Living the Dream

There are many instances in the world in which fathers aspire the best for their sons. It is merely raw human nature to do so. That's why Darius Fleming's father, Larry, had a dream for his son — a dream that has become a reality.

In the end, the distance from Chicago to South Bend was one of the primary reasons as to why Darius Fleming chose Notre Dame.

"Oh definitely, that's the one thing I wanted to choose about here," the St. Rita High School product said. "Because my family can come and visit every game. My dad is really enjoying this experience as much as I am. This is a dream of his, I didn't even know about it. I like to see my parents happy as much as I am."

Picking Notre Dame, however, wasn't his first choice at first. As a matter of fact, the University of Illinois was a place that Fleming thought was right for him for some time.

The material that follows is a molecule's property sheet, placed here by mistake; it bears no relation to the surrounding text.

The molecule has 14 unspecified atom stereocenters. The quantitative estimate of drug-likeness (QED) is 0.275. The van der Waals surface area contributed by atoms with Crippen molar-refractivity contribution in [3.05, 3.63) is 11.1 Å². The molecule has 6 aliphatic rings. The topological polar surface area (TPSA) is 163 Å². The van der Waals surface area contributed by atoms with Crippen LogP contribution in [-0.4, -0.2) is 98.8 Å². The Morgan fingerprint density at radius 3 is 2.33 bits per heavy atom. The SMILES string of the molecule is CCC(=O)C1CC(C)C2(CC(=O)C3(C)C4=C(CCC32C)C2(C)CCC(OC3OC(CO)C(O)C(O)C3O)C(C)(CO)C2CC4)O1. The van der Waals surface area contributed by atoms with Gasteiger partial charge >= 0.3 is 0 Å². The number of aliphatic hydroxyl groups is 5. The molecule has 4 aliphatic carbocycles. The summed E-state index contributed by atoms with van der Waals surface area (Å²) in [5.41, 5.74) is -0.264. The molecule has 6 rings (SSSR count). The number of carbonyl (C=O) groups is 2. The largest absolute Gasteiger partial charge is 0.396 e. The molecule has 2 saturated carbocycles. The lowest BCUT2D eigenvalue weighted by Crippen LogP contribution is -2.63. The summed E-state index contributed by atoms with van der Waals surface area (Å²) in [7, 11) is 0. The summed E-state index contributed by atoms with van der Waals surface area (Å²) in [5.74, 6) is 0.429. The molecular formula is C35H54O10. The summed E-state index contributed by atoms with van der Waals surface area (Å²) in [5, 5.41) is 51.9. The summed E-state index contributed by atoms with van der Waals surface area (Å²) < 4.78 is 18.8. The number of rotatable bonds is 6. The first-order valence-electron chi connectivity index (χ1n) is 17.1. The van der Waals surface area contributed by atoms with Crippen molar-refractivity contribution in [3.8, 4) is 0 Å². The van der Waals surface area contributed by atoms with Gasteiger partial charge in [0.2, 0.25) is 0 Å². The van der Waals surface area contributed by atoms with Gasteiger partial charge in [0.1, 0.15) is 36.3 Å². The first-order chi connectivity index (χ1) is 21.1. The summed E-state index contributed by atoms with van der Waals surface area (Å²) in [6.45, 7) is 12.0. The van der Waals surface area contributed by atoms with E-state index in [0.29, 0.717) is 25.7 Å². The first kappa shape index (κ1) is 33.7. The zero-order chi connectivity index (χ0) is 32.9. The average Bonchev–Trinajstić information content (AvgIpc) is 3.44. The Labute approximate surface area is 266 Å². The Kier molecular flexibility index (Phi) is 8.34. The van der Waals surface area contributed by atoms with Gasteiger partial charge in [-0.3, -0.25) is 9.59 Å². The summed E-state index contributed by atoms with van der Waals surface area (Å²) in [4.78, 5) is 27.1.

"Honestly, me and my dad, we weren't looking at Notre Dame when I was being recruited," Fleming said. "But I really wanted to go somewhere where the program wasn't doing so great so I was really looking at U of I, but then it happened to be that we didn't have a great season, but I committed before the season, so it turned out pretty well. I wanted to go to a place where I can go to help rebuild."

Even though Notre Dame had arguably the worst season in its storied history, Fleming had no doubts that he wanted to stay committed to head coach Charlie Weis and the Irish.